Supporters of Pim Fortuyn, Theo van Gogh
A woman holds banners picturing murdered Dutch filmmaker Theo van Gogh and politician Pim Fortuyn demonstrating for freedom of speech in Amsterdam, 26 July 2005 Marcel Antonisse/AFP/Getty Images

According to the title of his second autobiographical book, far right Dutch politician Geert Wilders is "marked for death".

Published ahead of the September 2012 elections, the book "Marked for death: Islam's War Against the West and Me", followed his 2005 autobiography, titled: "Choose Freedom".

It is freedom, along with death and Islam, that plays a central role in Wilders' construction of his public image.

When he split from the People's Party for Freedom and Democracy (VVD) in 2006, Wilders chose to focus on freedom rather than democracy, naming his new political group the Freedom Party (PVV). In 2012, he referenced the American War of Independence, writing: "We must, in the words of Revolutionary War Veteran General John Stark: 'live free or die'".

But despite his emphasis on freedom, Wilders is one of the least 'free' politicians in the world. He has lived under constant police protection since 2004, after the murder of Dutch anti-Islam filmmaker Theo van Gogh shook Dutch society to the core.

Van Gogh, a descendent of the famous painter, was killed by Mohammed Bouyeri, a Dutch man of Moroccan origin apparently enraged at his film, Submission, which blamed violence against women in Muslim countries on Islam.

Van Gogh was a friend and supporter of anti-Islam, and openly gay Dutch politician Pim Fortuyn – who in turn had been murdered for his discriminatory views by radical environmentalist Volkert van der Graaf in 2002, the country's first political assassination in over 400 years.

Pim Fortuyn funeral
A wreath of roses displays a picture of Dutch anti-immigrant politician Pim Fortuyn after the funeral mass in Rotterdam on 10 May 2002. Thousands of Dutch mourners bid farewell to one of the country's most colourful and controversial politician of modern times. Jerry Lampen/Reuters

In the post-9/11 world, Fortuyn was the first Dutch politician to gather support and build a political platform around the idea that the Netherlands, a country of around 16 million people in which roughly 5% identify as Muslim, was threatened by foreign influences, specifically the religion of Islam. Wilders came to occupy the void left by Fortuyn after his death, particularly targeting people of Moroccan origin, who represent around 2% of the population.

Wilders sparked outrage when he falsely claimed in an interview with a German television show on 26 February that Fortuyn had been killed by a man of Moroccan origin. The interview segment was shared on Twitter by Dutch journalist Martijn van der Zande.

"Pim Fortuyn was, before I started my own party, addressing the problems that I am addressing now," he said.

"Unfortunately he was killed and murdered by a radical Muslim, some time ago. Still after his death, the party won enormously, 26 seats in parliament, one-sixth of the parliament. And ... after four years everything was gone".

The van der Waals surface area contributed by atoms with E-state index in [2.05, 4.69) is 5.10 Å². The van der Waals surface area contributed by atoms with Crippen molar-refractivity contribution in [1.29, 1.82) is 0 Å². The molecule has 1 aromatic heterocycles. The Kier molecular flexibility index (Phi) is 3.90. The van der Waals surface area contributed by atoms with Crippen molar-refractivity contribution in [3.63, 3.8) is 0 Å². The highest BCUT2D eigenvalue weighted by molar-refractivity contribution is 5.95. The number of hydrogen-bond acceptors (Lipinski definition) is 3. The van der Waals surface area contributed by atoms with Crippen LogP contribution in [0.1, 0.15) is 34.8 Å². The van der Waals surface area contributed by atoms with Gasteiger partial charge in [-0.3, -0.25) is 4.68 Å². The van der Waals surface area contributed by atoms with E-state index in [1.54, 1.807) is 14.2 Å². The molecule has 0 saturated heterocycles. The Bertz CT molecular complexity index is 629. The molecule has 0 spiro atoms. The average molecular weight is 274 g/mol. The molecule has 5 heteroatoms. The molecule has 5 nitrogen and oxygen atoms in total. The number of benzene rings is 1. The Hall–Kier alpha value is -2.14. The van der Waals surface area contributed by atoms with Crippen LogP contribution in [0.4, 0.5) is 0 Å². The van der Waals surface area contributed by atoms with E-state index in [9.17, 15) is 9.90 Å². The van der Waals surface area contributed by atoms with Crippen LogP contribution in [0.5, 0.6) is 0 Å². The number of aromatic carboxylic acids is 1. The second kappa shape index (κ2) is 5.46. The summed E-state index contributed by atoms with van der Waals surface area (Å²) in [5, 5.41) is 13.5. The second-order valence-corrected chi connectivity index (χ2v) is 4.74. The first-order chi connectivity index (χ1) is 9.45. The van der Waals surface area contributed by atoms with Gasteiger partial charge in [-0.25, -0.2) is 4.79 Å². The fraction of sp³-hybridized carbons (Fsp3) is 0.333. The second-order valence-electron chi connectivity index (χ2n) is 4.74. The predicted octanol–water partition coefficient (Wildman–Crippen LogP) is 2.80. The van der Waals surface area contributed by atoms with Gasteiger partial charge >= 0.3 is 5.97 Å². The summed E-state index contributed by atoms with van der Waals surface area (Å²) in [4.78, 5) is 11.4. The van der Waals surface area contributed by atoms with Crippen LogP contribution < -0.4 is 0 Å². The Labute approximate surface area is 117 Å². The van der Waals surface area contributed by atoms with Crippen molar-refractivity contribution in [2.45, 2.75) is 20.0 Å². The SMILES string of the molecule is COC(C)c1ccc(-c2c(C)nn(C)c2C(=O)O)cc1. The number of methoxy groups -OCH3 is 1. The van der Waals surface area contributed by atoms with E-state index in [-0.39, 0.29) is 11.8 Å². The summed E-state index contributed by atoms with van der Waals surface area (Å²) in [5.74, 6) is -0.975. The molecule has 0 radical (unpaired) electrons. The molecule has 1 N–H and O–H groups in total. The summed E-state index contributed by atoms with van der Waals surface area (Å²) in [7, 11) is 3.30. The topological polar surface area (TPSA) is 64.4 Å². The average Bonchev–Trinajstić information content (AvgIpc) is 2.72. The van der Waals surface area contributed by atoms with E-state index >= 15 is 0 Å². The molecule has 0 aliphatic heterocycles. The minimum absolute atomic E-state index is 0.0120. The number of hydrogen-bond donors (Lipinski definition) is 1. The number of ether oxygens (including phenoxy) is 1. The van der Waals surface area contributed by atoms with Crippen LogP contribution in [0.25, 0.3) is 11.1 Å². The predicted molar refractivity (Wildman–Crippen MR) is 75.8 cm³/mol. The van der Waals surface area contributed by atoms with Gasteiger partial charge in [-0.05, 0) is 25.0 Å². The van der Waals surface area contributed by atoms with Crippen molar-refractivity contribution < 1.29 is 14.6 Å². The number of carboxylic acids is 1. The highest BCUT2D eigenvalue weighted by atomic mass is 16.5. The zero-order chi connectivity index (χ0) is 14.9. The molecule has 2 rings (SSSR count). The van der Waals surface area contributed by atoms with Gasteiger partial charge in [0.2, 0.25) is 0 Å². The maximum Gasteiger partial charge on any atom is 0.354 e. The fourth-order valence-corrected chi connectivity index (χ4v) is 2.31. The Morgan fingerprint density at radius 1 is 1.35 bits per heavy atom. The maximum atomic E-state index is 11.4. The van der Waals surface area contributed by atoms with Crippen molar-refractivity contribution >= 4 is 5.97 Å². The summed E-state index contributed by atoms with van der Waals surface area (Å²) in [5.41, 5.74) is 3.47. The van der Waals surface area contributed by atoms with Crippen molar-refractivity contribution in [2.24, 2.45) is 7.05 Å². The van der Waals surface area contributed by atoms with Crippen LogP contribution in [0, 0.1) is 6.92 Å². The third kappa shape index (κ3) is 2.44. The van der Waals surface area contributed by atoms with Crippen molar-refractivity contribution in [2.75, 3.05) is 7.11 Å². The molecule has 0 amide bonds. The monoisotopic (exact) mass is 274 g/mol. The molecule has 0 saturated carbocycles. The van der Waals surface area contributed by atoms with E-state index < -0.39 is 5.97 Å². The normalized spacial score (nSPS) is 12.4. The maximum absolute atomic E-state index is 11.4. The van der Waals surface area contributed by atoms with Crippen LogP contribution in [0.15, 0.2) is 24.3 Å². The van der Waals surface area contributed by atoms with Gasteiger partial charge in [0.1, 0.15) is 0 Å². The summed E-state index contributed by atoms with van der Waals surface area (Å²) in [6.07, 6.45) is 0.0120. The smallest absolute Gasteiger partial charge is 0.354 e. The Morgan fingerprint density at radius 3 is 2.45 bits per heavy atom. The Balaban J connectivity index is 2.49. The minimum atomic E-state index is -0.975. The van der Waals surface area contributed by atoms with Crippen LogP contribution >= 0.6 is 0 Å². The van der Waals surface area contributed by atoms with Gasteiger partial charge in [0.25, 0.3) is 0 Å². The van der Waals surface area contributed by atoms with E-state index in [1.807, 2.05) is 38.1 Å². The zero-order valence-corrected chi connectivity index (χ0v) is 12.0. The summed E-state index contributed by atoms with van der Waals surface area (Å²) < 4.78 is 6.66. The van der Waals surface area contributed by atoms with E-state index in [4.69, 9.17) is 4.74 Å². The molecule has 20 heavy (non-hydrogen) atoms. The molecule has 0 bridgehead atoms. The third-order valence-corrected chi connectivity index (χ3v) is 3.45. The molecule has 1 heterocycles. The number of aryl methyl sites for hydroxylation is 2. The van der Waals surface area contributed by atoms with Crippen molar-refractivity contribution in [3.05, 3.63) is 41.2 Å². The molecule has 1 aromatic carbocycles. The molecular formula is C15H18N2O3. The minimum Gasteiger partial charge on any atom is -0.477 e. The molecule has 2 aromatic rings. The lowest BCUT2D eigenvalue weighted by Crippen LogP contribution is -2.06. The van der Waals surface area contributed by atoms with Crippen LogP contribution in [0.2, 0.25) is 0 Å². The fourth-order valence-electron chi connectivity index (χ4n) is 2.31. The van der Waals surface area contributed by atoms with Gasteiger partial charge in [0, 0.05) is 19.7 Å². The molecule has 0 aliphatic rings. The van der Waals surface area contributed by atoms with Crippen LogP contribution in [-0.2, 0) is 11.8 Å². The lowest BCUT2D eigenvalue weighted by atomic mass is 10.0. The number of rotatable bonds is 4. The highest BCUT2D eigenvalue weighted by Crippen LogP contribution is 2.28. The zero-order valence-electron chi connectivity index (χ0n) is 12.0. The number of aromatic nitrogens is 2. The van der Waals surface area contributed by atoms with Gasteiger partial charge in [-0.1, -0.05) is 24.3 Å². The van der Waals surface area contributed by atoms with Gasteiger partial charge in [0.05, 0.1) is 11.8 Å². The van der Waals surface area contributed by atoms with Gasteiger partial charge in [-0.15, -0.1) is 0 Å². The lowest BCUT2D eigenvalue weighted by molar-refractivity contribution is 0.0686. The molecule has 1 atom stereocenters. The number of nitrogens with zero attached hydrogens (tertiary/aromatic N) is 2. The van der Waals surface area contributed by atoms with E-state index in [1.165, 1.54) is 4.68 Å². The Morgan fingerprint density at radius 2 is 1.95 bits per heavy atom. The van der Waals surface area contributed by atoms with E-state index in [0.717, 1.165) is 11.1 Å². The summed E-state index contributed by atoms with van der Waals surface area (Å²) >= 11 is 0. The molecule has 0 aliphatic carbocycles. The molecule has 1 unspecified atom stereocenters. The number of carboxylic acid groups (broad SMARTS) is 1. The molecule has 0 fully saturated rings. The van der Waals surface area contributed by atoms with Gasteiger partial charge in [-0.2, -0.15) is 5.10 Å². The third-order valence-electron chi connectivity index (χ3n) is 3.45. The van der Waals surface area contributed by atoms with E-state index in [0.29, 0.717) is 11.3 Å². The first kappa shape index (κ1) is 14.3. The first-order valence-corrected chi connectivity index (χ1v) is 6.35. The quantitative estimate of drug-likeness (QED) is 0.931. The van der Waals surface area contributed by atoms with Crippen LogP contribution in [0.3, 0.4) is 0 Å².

After the interviewed aired, Wilders wrote on Twitter he actually meant to refer to Theo van Gogh, despite having repeated Fortuyn's name three times in that segment of the interview. Not one to admit defeat, he added: "The left-wing elitist losers are enjoying my slip of the tongue but we are going to de-Islamise the Netherlands very quickly and that is no slip of the tongue."

It was not the first time Wilders had referenced Fortuyn. When the news of a leak of his security details to a Dutch-Moroccan criminal gang emerged a few days earlier, the daily newspaper De Telegraaf had on its front page a quote apparently attributed to Wilders saying: "Safe? That's what they said about Pim", which he shared on Twitter.

He also shared an opinion column from the newspaper Her Parool titled "Imagine. Wilders was murdered by Moroccans" and a tweet from a social media user commenting on the news of the leak, reading "Free speech is under threat of murder in Holland".

According to Yale University sociology professor Ronald Eyerman, who has written a book about Theo van Gogh's murder and has conducted extensive research on the topic of political assassinations and collective trauma, Wilders is knowingly playing with the memory of the two traumatic events.

"He is talking to a memory that it's still alive and placing himself at the same level as those two," Eyerman told IBTimes UK.

During the hate-speech trial in which he was convicted for discrimination against Moroccan people, Wilders said: "I had to give up my freedom to do this and I will continue. Always. People who want to stop me will have to murder me first."

He had stood trial on and been found not guilty on similar hate speech charges in June 2011. The trial had divided national opinion over the meaning of freedom of speech, but the judge ruled that Wilders remarks were allowed in the context of public debate, although they were "gross and denigrating". Celebrating his victory, Wilders said at the time: "In a political debate you must be able to say what you like."

Following in the footsteps of Fortuyn and van Gogh, Wilders has been able to push the limit of what is acceptable to say, Eyerman said.

"He is riding a wave. He is succeeding because it has now become acceptable to say whatever he wants, in the Netherlands and elsewhere, even here in the US," he said.

"Where it was a small national thing it is now an international phenomenon and that makes someone like Wilders even more bold and powerful."